reviews\ Feb 23, 2012 at 9:35 am

Ninja Gaiden Sigma Plus Review (PS Vita)


Ever since its introduction on the Xbox eight years ago, Tecmo’s Ninja Gaiden has been infuriating gamers, demanding their utmost skills as they battle rogue ninjas, demons and other crazy enemies, using the power of the Dragon Sword and whatever other weapons they come across.  Since the initial game’s release, we’ve seen it revisited with the even tougher Ninja Gaiden Black, and the fairly decent port of Ninja Gaiden Sigma on the PlayStation 3.  Now Ryu Hayabusa brings his cut-and-run act to the PlayStation Vita with Ninja Gaiden Sigma Plus, and while it does show its age in certain areas, there’s no question it still cuts like a knife.

You know the drill by now – a sword that was being protected by Ryu’s clan, with the kind of power that can change the world, has been stolen.  As its sole guardian, he sets out to get it back, only to run into all kinds of dangers, including unspeakable monstrosities and soldiers that will do anything to put a bullet in the pesky ninja.  It’s up to Ryu’s impeccable battle techniques – and amazing physicality – to save the day.

Like in the original games, technique is everything.  You don’t want to just run through the game tapping the attack button.  No, you need to work up style with your attacks, such as going with an aerial slice, getting a few quick cuts in the air, throwing a couple of shurikens and then slamming them back down to the ground – and this is just in the first stage.  The game gradually picks up in difficulty as you go along, so the sooner you learn Ryu’s techniques, the better.

You’re not stuck out in the cold, though.  Along with excellent ninpo and other secondary weapons you pick up over the course of the game, you can also lean on Hero Mode, an exclusive addition to the PS Vita version of Sigma.  Here, when you’re running low on health, you have immediate access to Ninpo, along with automatic blocking.  It’s a decent change of pace for rookie players, though veterans can turn it off if they think they can handle the pressure.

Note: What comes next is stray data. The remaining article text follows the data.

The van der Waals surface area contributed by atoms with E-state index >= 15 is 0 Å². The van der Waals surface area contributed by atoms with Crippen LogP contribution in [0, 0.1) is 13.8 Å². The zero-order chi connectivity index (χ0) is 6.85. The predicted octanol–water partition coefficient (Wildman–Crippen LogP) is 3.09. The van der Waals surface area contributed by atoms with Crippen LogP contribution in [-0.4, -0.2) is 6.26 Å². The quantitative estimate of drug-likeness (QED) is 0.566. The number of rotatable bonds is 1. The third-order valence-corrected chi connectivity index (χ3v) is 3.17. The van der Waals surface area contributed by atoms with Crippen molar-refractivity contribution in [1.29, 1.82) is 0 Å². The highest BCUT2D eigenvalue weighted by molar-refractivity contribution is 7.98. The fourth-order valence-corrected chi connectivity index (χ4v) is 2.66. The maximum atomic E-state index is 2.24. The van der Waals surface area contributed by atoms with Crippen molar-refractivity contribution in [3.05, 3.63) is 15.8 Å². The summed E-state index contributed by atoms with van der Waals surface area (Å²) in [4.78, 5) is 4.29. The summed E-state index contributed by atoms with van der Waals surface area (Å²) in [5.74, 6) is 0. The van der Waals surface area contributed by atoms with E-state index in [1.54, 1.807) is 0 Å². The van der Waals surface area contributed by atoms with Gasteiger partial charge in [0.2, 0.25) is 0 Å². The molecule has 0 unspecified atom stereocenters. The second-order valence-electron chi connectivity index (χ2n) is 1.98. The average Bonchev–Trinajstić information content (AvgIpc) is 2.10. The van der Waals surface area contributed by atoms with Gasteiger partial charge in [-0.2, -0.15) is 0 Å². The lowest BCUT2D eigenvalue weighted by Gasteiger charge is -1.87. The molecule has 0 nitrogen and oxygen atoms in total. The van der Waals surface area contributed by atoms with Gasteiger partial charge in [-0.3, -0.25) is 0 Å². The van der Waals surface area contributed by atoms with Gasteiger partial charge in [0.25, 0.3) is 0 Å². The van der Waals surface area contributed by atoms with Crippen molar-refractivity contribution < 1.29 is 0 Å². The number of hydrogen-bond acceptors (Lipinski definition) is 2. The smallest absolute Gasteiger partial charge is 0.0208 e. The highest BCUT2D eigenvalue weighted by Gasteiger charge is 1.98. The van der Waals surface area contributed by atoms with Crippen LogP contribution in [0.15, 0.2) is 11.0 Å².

Most of the gameplay still works, though we weren’t crazy about the touch-sensitive additions.  The rear touch pad is used to summon Ninpo, and it’s not bad, but the front screen tap and gyro-sensitive aiming is average at best.  Half the time we couldn’t even get it to work properly, mainly because enemies moved so fast.  Do yourself a favor and stick with manual controls.

In addition to the main game, which will take you a few hours to get through, you can also try out some exclusive Ninja Trials, a series of endurance tests where you test your ninja skills and unlock even more exercises.  They’re not nearly as fierce as the ones featured in Ninja Gaiden Black, but they help prolong replayability – always a good thing for a ninja title.

Though dated, the graphics are fantastic on the PlayStation Vita.  The animations are smooth and some of the battle techniques, like the fire ninpo, are outstanding.  On the other hand, the camera needs work, as you’re constantly readjusting to see where enemies are at.  The audio’s not bad, with plenty of groovy Team Ninja-produced music and decent voice work – even if female characters are a bit whiny.  (Aren’t they ninjas, too?)

While Ninja Gaiden Sigma Plus has trouble showing its age and can’t quite fully convert into the touch-screen era, Tecmo Koei did a very good job bringing the hack-and-slash action to the handheld.  Besides, considering how bad the competition is – we’re looking at you, Shinobido 2: Revenge of Zen – this is a clear-cut winner.


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